×

This could be the secret driver of the stock market comeback

Investors who have made money in stocks recently should consider drafting a thank you note to Fed chair Janet Yellen, according to trader Boris Schlossberg. After all, her policies have weakened the dollar and consequently paved the way for stocks to rise, he said.

"What's interesting is that the dollar has weakened over the last two quarters, and stocks have rallied," the BK Asset Management strategist said Thursday on CNBC's "Power Lunch." "I don't think that's a coincidence."

Schlossberg said that by not raising rates, the Fed is consciously allowing the dollar to weaken, thus giving a competitive advantage to U.S. exporters who benefit from a weaker greenback, in turn strengthening U.S. equities.

The U.S. dollar index has fallen 4 percent this year, while stocks have rallied 4 percent.

"The reason why all of this is happening," Schlossberg said, "is because they really want to make sure that we do not tip over into any kind of a global financial panic."

The correlation between the U.S. dollar and the S&P 500 tends to be positive — likely because both should tend to rise as the American economic outlook improves. Yet since the start of 2016, the correlation has fallen off a cliff, a CNBC analysis of FactSet data shows.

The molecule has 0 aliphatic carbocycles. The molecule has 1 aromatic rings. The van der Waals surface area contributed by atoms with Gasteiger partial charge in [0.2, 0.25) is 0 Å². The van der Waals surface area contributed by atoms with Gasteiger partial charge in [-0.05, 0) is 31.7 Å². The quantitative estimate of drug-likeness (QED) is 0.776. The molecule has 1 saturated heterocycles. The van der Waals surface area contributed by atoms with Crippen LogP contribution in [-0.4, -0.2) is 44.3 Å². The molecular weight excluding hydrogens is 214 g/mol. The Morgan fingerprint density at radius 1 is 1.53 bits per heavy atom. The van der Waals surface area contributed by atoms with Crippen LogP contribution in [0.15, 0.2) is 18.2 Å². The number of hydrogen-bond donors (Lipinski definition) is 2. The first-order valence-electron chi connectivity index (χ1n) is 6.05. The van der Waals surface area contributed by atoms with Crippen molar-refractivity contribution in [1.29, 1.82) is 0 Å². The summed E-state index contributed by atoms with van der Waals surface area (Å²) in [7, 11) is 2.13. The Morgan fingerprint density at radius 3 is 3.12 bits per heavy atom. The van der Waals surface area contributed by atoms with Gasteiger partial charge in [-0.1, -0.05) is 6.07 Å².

"So before, the dollar used to rally with equities," said Schlossberg. "Now, [a] lower dollar actually means positive equities because the Fed changed the correlation."

Not all traders, however, believe that the Fed is solely responsible for the decline in the dollar.

"We see this recent drop as more of investors focusing on earnings and U.S. economic growth rather than the oil prices," S&P Investment Advisory's Erin Gibbs said Thursday.

Gibbs attributes the recent fluctuation in stocks to the sky-high valuations in equities and "unusually high volatility moves into Q1 earnings announcements."

Videos

Trades to Watch

Trader Bios

About

Trading Nation is a multimedia financial news program that shows investors and traders how to use the news of the day to their advantage. This is where experts from across the financial world – including macro strategists, technical analysts, stock-pickers, and traders who specialize in options, currencies, and fixed income – come together to find the best ways to capitalize on recent developments in the market. Trading Nation: Where headlines become opportunities.

Brian Sullivan

Brian Sullivan is co-anchor of CNBC's "Power Lunch" (M-F,1PM-3PM ET), one of the network's longest running programs, as well as the host of the daily investing program "Trading Nation." He is also a frequent guest on MSNBC's "Morning Joe" and other NBC properties.

Read more

Connect